I believe that the NTU level in the graph was referring to egg suffocation not lethal NTU levels for full grown salmonoids. I say that because it read "Red line depicts literature-based, severe-mortality turbidity level for eggs and embryo salmon for a one-day exposure." My understanding is that eggs and embryos have a much lower tolerance than their parents to siltation issues especially if it it covers or sticks to their egg sack. Is that correct?

    I have noticed that the majority of the Salmon in Alaska are spawning in clear water tributaries as opposed to the larger glacier melt rivers perhaps that is why? Do you have insights in to that? Otherwise I totally agree that full grown salmon that use the glacial river to get to their clear water tributaries would probably never get to spawn if they had to wait for the turbidity levels to drop to very low levels before they made their way upstream. I was fishing tributaries of the Susitna river in Alaska for the last few years and there was a marked difference between the turbidity of the tributaries versus the main river.

    I found this article below that discussed turbidity and its relationship to eggs and its relationship to young and to full grown fish.
    http://www.krisweb.com/stream/sediment.htm kind of interesting.

    There were several articles I also read but none of them really discussed a direct correlation to NTU or TTU levels. Mostly they discussed silt in terms of size and ppm or mg/l. Seems in the articles that I read that most had a consensus that if more than 13% fine sediment (<0.85 mm) intruded into the redd, almost no steelhead or coho salmon eggs survived. Not sure how that relates to TTU, NTU or TSS but I assume that perhaps you have some understanding of how % of fine sediment relate to those items?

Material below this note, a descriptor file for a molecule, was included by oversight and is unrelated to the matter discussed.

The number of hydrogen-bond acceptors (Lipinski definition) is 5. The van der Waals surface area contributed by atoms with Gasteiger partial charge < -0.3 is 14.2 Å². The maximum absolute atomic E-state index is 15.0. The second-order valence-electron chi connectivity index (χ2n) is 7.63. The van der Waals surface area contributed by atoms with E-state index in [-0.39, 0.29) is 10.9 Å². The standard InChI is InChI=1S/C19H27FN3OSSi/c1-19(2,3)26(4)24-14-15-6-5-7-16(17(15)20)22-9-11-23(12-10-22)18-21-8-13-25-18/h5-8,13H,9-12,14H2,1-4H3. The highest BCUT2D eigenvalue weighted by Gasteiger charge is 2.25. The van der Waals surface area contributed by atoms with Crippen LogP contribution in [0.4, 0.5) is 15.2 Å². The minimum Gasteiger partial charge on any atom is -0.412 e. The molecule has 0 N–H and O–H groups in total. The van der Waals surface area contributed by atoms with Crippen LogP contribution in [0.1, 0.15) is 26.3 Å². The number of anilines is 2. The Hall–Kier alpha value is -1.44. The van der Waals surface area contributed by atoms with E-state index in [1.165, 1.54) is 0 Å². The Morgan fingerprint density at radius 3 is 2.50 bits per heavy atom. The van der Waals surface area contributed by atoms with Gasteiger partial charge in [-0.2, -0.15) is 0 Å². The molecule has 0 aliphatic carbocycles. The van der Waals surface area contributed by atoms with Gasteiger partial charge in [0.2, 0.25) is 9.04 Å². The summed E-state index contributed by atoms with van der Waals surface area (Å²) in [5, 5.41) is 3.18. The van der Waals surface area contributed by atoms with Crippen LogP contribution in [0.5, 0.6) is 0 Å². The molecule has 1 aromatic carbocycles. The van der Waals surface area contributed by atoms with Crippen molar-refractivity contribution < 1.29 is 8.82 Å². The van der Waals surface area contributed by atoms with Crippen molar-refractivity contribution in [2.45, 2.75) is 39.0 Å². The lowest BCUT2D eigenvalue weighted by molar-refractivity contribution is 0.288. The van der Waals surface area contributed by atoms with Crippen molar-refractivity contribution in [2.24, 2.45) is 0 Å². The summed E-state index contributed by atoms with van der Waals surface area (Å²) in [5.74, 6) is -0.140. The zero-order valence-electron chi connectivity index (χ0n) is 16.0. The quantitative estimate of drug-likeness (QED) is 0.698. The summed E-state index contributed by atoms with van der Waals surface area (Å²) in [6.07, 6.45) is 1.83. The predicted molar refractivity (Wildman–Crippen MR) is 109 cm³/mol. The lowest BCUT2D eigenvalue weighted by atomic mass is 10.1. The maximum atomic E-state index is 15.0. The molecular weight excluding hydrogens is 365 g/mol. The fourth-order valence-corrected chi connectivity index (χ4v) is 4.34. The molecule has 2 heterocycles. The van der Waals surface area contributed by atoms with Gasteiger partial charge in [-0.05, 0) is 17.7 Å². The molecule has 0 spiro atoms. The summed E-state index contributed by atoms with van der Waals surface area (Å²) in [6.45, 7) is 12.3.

I ask because I realize you have more knowledge in this area than I do and I do like to read about different scientists ideas and findings in regards to Salmon, Steelhead and Trout survivability. I actually learned in one article that Steelhead eggs emerging to their larval or fingerling stage can handle emerging from silt in the redd better than Salmon due to the shape of their heads and that was kind of interesting.

    Another article that covered a lot of ground regarding siltation and ash issues as it relates to migration, reproduction, juvenile salmon, grown salmon, brown trout, lake trout, issues and more which included charts on many different study findings here:https://www.wsdot.wa.gov/research/re...orts/526.1.pdf

    Thanks for bringing this topic up it gave me something to research instead of researching new fly lines or the latest gear.

    Regards,
    Tim C.

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    Quote Originally Posted by tcorfey View Post

    I believe that the NTU level in the graph was referring to egg suffocation not lethal NTU levels for full grown salmonoids. I say that because it read "Red line depicts literature-based, severe-mortality turbidity level for eggs and embryo salmon for a one-day exposure." My understanding is that eggs and embryos have a much lower tolerance than their parents to siltation issues especially if it it covers or sticks to their egg sack. Is that correct?
    Eggs are definitely the most sensitive to sedimentation. Generally the most impactful sediments on eggs would be in the coarse sand to very fine sand/coarse silty ranges.